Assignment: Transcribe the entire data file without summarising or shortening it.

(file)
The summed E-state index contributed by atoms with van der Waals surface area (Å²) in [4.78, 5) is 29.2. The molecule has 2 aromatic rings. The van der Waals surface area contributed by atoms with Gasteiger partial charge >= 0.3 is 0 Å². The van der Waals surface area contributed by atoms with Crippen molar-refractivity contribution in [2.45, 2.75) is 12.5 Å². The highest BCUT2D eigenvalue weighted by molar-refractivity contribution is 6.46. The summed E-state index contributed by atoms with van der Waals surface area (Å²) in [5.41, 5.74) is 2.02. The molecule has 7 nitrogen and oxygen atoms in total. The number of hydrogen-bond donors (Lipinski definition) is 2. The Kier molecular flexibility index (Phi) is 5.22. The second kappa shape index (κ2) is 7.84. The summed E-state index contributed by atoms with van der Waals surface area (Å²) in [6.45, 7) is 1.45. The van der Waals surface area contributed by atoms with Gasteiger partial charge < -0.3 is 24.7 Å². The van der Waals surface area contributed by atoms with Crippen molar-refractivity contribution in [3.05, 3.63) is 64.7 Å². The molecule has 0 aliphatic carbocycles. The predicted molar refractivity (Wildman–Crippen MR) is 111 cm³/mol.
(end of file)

The summed E-state index contributed by atoms with van der Waals surface area (Å²) in [4.78, 5) is 29.2. The molecule has 2 aromatic rings. The van der Waals surface area contributed by atoms with Gasteiger partial charge >= 0.3 is 0 Å². The van der Waals surface area contributed by atoms with Crippen molar-refractivity contribution in [2.45, 2.75) is 12.5 Å². The highest BCUT2D eigenvalue weighted by molar-refractivity contribution is 6.46. The summed E-state index contributed by atoms with van der Waals surface area (Å²) in [5.41, 5.74) is 2.02. The molecule has 7 nitrogen and oxygen atoms in total. The number of hydrogen-bond donors (Lipinski definition) is 2. The Kier molecular flexibility index (Phi) is 5.22. The second kappa shape index (κ2) is 7.84. The summed E-state index contributed by atoms with van der Waals surface area (Å²) in [6.45, 7) is 1.45. The van der Waals surface area contributed by atoms with Gasteiger partial charge < -0.3 is 24.7 Å². The van der Waals surface area contributed by atoms with Crippen molar-refractivity contribution in [3.05, 3.63) is 64.7 Å². The molecule has 0 aliphatic carbocycles. The predicted molar refractivity (Wildman–Crippen MR) is 111 cm³/mol.